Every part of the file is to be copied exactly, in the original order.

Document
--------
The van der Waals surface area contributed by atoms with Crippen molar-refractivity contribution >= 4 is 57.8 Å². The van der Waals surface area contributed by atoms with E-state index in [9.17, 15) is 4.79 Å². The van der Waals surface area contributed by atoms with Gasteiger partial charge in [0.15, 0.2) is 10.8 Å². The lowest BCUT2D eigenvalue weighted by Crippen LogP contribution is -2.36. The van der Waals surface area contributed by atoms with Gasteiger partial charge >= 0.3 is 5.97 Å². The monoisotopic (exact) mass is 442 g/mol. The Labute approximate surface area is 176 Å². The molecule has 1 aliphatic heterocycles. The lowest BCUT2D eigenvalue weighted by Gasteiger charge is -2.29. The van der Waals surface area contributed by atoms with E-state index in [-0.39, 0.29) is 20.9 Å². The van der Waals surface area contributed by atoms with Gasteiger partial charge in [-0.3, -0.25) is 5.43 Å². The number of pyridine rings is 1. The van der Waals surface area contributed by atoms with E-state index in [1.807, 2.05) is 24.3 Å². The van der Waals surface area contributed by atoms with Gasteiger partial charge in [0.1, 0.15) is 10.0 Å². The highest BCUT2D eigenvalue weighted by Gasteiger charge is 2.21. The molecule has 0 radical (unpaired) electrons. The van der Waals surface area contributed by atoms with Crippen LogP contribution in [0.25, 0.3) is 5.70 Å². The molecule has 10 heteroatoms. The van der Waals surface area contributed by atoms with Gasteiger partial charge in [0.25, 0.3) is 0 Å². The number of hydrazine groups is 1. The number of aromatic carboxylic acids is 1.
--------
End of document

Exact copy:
The van der Waals surface area contributed by atoms with Crippen molar-refractivity contribution >= 4 is 57.8 Å². The van der Waals surface area contributed by atoms with E-state index in [9.17, 15) is 4.79 Å². The van der Waals surface area contributed by atoms with Gasteiger partial charge in [0.15, 0.2) is 10.8 Å². The lowest BCUT2D eigenvalue weighted by Crippen LogP contribution is -2.36. The van der Waals surface area contributed by atoms with Gasteiger partial charge >= 0.3 is 5.97 Å². The monoisotopic (exact) mass is 442 g/mol. The Labute approximate surface area is 176 Å². The molecule has 1 aliphatic heterocycles. The lowest BCUT2D eigenvalue weighted by Gasteiger charge is -2.29. The van der Waals surface area contributed by atoms with E-state index in [-0.39, 0.29) is 20.9 Å². The van der Waals surface area contributed by atoms with Gasteiger partial charge in [-0.3, -0.25) is 5.43 Å². The number of pyridine rings is 1. The van der Waals surface area contributed by atoms with E-state index in [1.807, 2.05) is 24.3 Å². The van der Waals surface area contributed by atoms with Gasteiger partial charge in [0.1, 0.15) is 10.0 Å². The highest BCUT2D eigenvalue weighted by Gasteiger charge is 2.21. The molecule has 0 radical (unpaired) electrons. The van der Waals surface area contributed by atoms with Crippen LogP contribution in [0.25, 0.3) is 5.70 Å². The molecule has 10 heteroatoms. The van der Waals surface area contributed by atoms with Gasteiger partial charge in [0.25, 0.3) is 0 Å². The number of hydrazine groups is 1. The number of aromatic carboxylic acids is 1.